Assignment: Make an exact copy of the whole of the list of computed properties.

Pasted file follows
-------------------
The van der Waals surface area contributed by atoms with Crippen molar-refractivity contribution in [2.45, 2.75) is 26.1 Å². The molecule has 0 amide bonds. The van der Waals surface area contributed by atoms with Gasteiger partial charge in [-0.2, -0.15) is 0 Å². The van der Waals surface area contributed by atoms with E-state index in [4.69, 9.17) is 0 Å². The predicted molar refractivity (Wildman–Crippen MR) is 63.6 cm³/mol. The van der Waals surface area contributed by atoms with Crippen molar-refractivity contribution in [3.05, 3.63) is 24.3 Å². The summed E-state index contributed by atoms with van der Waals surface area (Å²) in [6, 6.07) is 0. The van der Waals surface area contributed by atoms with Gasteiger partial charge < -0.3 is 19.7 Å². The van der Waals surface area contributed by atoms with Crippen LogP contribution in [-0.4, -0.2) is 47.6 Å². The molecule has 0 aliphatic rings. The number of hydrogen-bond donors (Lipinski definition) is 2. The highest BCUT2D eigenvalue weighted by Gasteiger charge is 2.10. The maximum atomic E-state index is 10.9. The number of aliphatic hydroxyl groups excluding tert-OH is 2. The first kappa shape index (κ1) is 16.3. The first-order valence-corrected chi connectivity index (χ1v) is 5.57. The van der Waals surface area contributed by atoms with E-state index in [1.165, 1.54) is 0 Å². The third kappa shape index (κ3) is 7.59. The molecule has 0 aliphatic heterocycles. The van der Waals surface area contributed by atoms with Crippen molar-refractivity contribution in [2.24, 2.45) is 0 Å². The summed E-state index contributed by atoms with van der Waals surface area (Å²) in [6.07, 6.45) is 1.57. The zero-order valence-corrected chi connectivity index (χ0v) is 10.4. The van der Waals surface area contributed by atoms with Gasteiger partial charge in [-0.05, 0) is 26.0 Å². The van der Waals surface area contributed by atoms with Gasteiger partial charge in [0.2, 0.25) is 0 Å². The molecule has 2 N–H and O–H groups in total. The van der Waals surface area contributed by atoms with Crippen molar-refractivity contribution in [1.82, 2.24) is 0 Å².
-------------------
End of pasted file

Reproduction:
The van der Waals surface area contributed by atoms with Crippen molar-refractivity contribution in [2.45, 2.75) is 26.1 Å². The molecule has 0 amide bonds. The van der Waals surface area contributed by atoms with Gasteiger partial charge in [-0.2, -0.15) is 0 Å². The van der Waals surface area contributed by atoms with E-state index in [4.69, 9.17) is 0 Å². The predicted molar refractivity (Wildman–Crippen MR) is 63.6 cm³/mol. The van der Waals surface area contributed by atoms with Crippen molar-refractivity contribution in [3.05, 3.63) is 24.3 Å². The summed E-state index contributed by atoms with van der Waals surface area (Å²) in [6, 6.07) is 0. The van der Waals surface area contributed by atoms with Gasteiger partial charge < -0.3 is 19.7 Å². The van der Waals surface area contributed by atoms with Crippen LogP contribution in [-0.4, -0.2) is 47.6 Å². The molecule has 0 aliphatic rings. The number of hydrogen-bond donors (Lipinski definition) is 2. The highest BCUT2D eigenvalue weighted by Gasteiger charge is 2.10. The maximum atomic E-state index is 10.9. The number of aliphatic hydroxyl groups excluding tert-OH is 2. The first kappa shape index (κ1) is 16.3. The first-order valence-corrected chi connectivity index (χ1v) is 5.57. The van der Waals surface area contributed by atoms with E-state index in [1.165, 1.54) is 0 Å². The third kappa shape index (κ3) is 7.59. The molecule has 0 aliphatic heterocycles. The van der Waals surface area contributed by atoms with Crippen molar-refractivity contribution in [2.24, 2.45) is 0 Å². The summed E-state index contributed by atoms with van der Waals surface area (Å²) in [6.07, 6.45) is 1.57. The zero-order valence-corrected chi connectivity index (χ0v) is 10.4. The van der Waals surface area contributed by atoms with Gasteiger partial charge in [-0.05, 0) is 26.0 Å². The van der Waals surface area contributed by atoms with Gasteiger partial charge in [0.2, 0.25) is 0 Å². The molecule has 2 N–H and O–H groups in total. The van der Waals surface area contributed by atoms with Crippen molar-refractivity contribution in [1.82, 2.24) is 0 Å².